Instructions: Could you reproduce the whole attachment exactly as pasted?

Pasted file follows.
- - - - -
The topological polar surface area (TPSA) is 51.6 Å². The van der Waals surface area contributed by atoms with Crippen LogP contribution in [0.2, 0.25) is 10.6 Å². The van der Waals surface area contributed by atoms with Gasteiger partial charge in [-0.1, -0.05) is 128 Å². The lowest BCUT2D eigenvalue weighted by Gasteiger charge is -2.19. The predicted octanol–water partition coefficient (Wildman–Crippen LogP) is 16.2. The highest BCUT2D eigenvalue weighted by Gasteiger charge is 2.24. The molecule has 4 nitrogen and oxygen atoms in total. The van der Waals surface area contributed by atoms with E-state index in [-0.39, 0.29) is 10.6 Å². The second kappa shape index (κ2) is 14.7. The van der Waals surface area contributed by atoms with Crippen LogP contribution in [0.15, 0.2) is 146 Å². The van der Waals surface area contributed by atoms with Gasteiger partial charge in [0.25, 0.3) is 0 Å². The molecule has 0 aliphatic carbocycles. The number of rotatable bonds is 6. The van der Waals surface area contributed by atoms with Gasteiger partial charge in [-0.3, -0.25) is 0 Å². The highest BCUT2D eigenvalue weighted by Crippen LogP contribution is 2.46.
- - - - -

The topological polar surface area (TPSA) is 51.6 Å². The van der Waals surface area contributed by atoms with Crippen LogP contribution in [0.2, 0.25) is 10.6 Å². The van der Waals surface area contributed by atoms with Gasteiger partial charge in [-0.1, -0.05) is 128 Å². The lowest BCUT2D eigenvalue weighted by Gasteiger charge is -2.19. The predicted octanol–water partition coefficient (Wildman–Crippen LogP) is 16.2. The highest BCUT2D eigenvalue weighted by Gasteiger charge is 2.24. The molecule has 4 nitrogen and oxygen atoms in total. The van der Waals surface area contributed by atoms with E-state index in [-0.39, 0.29) is 10.6 Å². The second kappa shape index (κ2) is 14.7. The van der Waals surface area contributed by atoms with Crippen LogP contribution in [0.15, 0.2) is 146 Å². The van der Waals surface area contributed by atoms with Gasteiger partial charge in [0.25, 0.3) is 0 Å². The molecule has 0 aliphatic carbocycles. The number of rotatable bonds is 6. The van der Waals surface area contributed by atoms with Gasteiger partial charge in [-0.3, -0.25) is 0 Å². The highest BCUT2D eigenvalue weighted by Crippen LogP contribution is 2.46.